MORE?than $ 20 million has been cut from preventative health activities, patient transport and accommodation for rural and remote Aboriginal and Torres Strait islander people in need of specialist care, according to the chief executive officer of Queensland Aboriginal and Islander Health Council (QAIHC), Selwyn Button.
About $1 million in programs supporting preventative health activities no longer exists, Mr Button said.
“What we see is an attempt to curb spending and save money by cutting crucial programs, which will place significant demand on community controlled services as the government reduces its funding commitment to Aboriginal and Torres Strait Islander health.”
The Newman Government had ignored previous commitments to other National Partnerships Agreements for health-related activities, he said.
“They have also disregarded one of the most important elements to support closing the life expectancy gap for Aboriginal and Torres Strait Islander people: the Indigenous Health National Partnership Agreement.”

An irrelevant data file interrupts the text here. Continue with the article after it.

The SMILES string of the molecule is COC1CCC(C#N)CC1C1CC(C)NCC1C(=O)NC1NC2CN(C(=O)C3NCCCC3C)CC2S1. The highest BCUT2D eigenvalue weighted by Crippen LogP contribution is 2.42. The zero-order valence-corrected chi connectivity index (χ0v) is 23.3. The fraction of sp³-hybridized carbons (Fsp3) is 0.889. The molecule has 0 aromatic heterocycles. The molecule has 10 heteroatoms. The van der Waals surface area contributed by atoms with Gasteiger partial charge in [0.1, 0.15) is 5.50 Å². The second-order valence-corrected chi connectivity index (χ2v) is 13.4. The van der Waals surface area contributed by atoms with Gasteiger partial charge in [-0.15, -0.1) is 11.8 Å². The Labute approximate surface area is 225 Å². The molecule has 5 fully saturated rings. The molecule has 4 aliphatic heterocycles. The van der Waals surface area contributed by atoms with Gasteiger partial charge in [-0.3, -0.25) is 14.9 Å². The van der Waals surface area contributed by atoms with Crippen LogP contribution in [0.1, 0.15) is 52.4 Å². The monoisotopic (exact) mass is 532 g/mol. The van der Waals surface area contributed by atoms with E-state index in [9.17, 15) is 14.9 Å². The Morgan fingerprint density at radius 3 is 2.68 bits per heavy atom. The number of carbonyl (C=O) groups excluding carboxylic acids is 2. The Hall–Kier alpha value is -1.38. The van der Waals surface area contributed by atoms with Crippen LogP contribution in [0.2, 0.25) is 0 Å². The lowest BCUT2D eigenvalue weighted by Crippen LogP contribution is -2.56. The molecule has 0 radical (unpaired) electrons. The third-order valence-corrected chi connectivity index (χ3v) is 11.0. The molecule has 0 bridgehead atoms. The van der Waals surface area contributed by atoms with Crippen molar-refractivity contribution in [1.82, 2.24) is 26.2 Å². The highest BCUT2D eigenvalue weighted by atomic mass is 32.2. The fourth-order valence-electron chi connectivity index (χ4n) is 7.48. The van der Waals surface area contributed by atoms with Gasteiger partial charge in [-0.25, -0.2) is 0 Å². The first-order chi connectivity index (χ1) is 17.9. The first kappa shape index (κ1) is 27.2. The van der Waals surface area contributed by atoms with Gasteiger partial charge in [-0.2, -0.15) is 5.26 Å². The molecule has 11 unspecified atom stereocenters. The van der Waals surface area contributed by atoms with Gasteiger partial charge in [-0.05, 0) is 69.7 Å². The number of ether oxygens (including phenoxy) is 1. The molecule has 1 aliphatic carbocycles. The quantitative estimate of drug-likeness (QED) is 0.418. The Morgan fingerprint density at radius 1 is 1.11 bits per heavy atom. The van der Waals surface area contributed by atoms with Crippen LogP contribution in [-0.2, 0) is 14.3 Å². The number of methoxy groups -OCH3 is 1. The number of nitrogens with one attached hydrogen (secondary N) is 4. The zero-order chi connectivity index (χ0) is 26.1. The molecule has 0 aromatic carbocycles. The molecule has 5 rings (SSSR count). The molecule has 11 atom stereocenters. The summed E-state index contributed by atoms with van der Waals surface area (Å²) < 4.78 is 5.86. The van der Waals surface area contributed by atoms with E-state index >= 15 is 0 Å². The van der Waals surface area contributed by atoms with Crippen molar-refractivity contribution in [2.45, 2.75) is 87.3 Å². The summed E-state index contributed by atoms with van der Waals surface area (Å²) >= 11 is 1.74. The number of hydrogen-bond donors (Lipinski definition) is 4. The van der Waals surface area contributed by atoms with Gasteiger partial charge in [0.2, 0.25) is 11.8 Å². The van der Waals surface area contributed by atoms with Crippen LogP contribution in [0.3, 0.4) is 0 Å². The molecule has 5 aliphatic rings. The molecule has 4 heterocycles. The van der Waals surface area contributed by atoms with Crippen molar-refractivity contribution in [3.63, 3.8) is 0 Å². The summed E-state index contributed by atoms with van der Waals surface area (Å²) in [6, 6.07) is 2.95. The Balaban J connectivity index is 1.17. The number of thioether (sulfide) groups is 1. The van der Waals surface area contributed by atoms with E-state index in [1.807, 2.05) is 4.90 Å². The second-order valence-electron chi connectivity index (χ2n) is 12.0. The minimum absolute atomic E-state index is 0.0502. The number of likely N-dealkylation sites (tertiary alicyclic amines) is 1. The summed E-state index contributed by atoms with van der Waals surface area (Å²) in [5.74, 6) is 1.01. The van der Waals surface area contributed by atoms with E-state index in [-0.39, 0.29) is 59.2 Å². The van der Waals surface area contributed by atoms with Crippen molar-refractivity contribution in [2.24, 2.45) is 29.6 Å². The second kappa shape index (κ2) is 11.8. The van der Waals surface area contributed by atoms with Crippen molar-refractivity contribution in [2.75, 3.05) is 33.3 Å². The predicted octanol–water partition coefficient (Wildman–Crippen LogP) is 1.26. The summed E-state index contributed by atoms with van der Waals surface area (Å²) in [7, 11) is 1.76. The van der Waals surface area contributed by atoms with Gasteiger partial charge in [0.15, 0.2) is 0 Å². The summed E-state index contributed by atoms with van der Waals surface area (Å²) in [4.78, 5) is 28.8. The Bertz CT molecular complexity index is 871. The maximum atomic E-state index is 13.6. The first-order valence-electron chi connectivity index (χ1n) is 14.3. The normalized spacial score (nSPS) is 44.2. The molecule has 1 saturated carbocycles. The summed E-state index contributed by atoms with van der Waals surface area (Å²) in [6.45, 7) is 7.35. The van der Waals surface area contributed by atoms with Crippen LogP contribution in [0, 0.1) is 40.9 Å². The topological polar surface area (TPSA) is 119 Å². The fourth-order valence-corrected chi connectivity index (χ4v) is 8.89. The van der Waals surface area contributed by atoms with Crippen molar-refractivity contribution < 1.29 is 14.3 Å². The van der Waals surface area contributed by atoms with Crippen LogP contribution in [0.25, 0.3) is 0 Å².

Mr Button said the budget cuts would have an impact on Mount Isa.
“Cuts of $20 million to support patient transport, accommodation and care accessing specialist services at tertiary facilities across the state will have a major impact on the community of Mount Isa and across the lower gulf region, as patients are presently required to travel to Townsville for tertiary services.
“What should be considered is how we can make it easier for Aboriginal people having to travel long distances for specialist services to get access to the required support closer to home with necessary support structures and ongoing care built around them, not taking them away from their support into a foreign environment.”
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